A minotaur in the maze

Ted Hughes's "Last letter" leaves the mystery unsolved.

This is a poem that became news and has brought news. "Final lines bring closure", said one headline, while we readers, from people who knew Ted Hughes and Sylvia Plath through to college kids, are reading the poem as if we're police: "So, have I got this right, Mr Hughes? You are standing by your statement that this is what you were doing on the night that your wife passed away?"

“Last letter" (though it won't be the last word, to be sure) comes to us through years of briefing and fabling. Involuntarily, we may find ourselves playing out this poem as the Hughes and Plath of whichever biography we've read, or even as Daniel Craig and Gwyneth Paltrow. Is it Eng lit's celeb schlock, the awful detail pulped into goss and then extruded in end-of-year exams?

My first reading of the poem was entangled with all this - I found myself doing more of the cop thing: "And who precisely are the ladies to whom you refer as Susan and Helen? On previous occasions, you have mentioned an Assia Wevill. In this statement, she appears to play no part. How do you account for this, Mr Hughes?" My way to get past this was to fuss over some of the puzzles - detective work of another kind, perhaps: "She gassed her ferocious kupo . . ." The word "German", always explosive in the Hughes-Plath world, is only eight lines away. That must be "kapo", surely, Hughes's pen not closing the top of the "u"? There's "My dellarobbia Susan". Some kind of nickname? Maybe she collected Della Robbia china, or wore lush, gaudy dresses?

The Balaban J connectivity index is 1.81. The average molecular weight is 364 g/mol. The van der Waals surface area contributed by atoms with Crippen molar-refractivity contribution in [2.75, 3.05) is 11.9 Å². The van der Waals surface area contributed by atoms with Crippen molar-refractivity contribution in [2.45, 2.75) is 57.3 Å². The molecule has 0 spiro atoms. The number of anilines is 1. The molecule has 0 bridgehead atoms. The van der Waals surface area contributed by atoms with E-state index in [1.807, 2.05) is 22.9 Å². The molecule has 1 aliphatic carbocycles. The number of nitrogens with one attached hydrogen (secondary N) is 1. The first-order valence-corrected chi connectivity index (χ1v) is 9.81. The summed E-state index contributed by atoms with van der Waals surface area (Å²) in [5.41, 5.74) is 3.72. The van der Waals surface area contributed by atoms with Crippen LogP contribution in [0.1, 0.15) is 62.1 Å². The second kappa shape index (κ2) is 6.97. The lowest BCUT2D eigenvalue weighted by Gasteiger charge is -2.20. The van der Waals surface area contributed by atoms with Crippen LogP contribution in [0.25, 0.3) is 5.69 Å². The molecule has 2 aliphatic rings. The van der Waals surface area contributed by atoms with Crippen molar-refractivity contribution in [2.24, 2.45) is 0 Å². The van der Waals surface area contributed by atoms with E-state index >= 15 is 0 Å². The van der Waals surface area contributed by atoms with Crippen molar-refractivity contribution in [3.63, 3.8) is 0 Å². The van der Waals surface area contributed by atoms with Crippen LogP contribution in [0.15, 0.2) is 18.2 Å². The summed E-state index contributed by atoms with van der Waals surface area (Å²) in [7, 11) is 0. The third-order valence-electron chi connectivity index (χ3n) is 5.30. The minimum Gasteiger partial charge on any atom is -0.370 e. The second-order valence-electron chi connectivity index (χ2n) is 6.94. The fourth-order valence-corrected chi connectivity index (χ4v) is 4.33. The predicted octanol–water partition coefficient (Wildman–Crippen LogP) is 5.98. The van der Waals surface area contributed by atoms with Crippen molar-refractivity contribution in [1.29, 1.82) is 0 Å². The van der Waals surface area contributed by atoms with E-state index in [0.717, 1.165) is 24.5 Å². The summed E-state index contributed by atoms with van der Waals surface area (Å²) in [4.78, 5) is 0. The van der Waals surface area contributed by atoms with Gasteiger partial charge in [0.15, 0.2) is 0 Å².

Then to a letter - the letter within this "Last letter", which would have been the final letter within Birthday Letters. We start with the "last sight" of Plath reading what was to be the last letter between them. I tell myself to drop the Hughes-Plath bit, and do he-she instead. That way, I might start to read it as a poem, something that has borrowed its ways of telling from other literature. He has dashed through the snow because he has received this letter from her, earlier than she had intended. And now, she is burning it. (Curious. He must have given it back to her.) If he had got there later, she would have disappeared - and whatever it says in the letter she would have done would have administered to him "electric shock treatment" - but an ECT that would have "needed some time". This is the revealing-concealing hand of poetry, revealing that there is a letter but not letting us look over his shoulder to read it. And we never will, because it's burnt.